8 Step Guide on Effectively Communicating Controversial Topics


1. Stay Calm. It can be hard to keep your head on straight when having a frustrating conversation about something you are passionate about (I am so guilty of this). However, try your hardest to stay calm and keep the conversation light. If you get frustrated and worked up you will 1) think less clearly, 2) say things you may regret, and 3) potentially ruin chances at a more effective future conversation.

2. Be Open Minded. Everybody likes to think that they are open minded, but in reality this is actually really hard to achieve. Below are some pieces of advice that will help you to keep an open mind.

  • Before starting the conversation, think of reasons that someone may not agree with your view, and look for those opinions throughout your conversation. This will help prepare you for an effective discussion on these talking points.
  • In the beginning of the conversation, recognize your preconceived notions about the person you are speaking with and the topic of conversation, then actively try to eliminate them. Bias is something we all have, and trying to look past bias can be really hard!
  • Throughout the conversation, place yourself in their situation. Their opinion may be completely sound for the situation they are in. For example, you may support banning fishing of a certain species, but a fisherman may only be concerned with the survival of his children. Both opinions are valid, and the goal is to come up with a solution that maximally benefits all parties involved.

3. Don’t be Demeaning. Just because somebody has a different opinion from yours does not mean that they are any less of a human. It is never acceptable to put somebody down because they have a different opinion than you. 

Being demeaning is also the fastest way to make your conversation ineffective. Name calling will 1) make people lose respect for each other, 2) distract you from the topic of discussion, and 3) ruin the potential for future effective conversations.

4. Back Up your Claims. People often do not agree with an opinion because they think that there is either no evidence to back up a claim, or that the evidence is faulty. Avoid both of these but supporting your claims with evidence that the other party trusts.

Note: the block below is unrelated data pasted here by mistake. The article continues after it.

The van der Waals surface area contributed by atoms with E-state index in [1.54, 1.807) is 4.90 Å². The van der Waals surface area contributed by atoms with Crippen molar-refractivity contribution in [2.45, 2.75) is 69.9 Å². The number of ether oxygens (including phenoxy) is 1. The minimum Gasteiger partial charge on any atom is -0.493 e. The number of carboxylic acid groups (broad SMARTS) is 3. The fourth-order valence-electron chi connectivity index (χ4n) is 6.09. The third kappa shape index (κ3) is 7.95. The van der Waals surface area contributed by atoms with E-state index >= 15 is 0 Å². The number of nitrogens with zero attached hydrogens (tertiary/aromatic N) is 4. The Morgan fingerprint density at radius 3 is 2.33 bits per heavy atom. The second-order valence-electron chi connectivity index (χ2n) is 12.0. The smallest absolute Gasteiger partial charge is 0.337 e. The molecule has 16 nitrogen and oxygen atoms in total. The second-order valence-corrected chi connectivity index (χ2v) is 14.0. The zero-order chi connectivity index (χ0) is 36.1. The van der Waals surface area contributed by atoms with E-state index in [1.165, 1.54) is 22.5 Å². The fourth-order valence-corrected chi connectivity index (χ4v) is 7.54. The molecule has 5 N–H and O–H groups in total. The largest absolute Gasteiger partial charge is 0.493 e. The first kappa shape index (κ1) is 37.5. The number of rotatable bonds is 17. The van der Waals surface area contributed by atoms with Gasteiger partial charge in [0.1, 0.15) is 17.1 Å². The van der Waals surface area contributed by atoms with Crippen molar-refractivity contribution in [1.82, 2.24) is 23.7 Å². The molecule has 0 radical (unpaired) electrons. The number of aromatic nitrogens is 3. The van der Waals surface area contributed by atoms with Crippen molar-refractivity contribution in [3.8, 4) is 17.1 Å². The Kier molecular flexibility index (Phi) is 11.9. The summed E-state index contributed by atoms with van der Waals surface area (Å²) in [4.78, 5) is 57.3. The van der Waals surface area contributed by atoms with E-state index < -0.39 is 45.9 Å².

If the evidence clearly supports the claim, and it is from a source they are familiar with and trust, you may start to break down their bias towards the topic. For example, stating evidence from peer-reviewed journals to somebody who does not trust scientists will not only fail to convince them of the validity of your claim, but will also cause them lose their trust in you because you are only familiar with evidence they see as invalid.

5. Ask for Evidence. If you have solid evidence to back up your claims, why should you not expect them to do the same? Asking for evidence is great for two reasons: either you will learn something new because they made a solid point with evidence to support it, or they will realize that maybe their claim isn’t as solid as they thought it was.

6. Know when to walk away. Some people are not built to handle the responsibility of having effective conversations, and that is okay. 

Your time will be better spent talking with people who have a mutual respect for you and the topic of discussion.

7. Recognize the benefits of diversity. I know this is hard to believe, but there is a chance that some of your opinions are not the best. Humans have been as successful as they are because the world has all kinds of people with all sorts of opinions. Even though it is frustrating when people don’t see something the way you do, understand that this is the reason society progresses. We need diversity so we can work together to create solutions that maximally benefit all parties involved.

8. Extend the Conversation. Did they make an interesting point that you want to follow up on? Did they ask a questions you didn’t have the resources to answer on the spot? Was the conservation cut short? Do not be afraid to initiate an exchange of information or invitation to continue the conversation at a later date.

Any other suggestions? Comment below!

Follow our blog (bottom of page) and Instagram (@beforthesea) for more tips on how to have successful conservation conversations!

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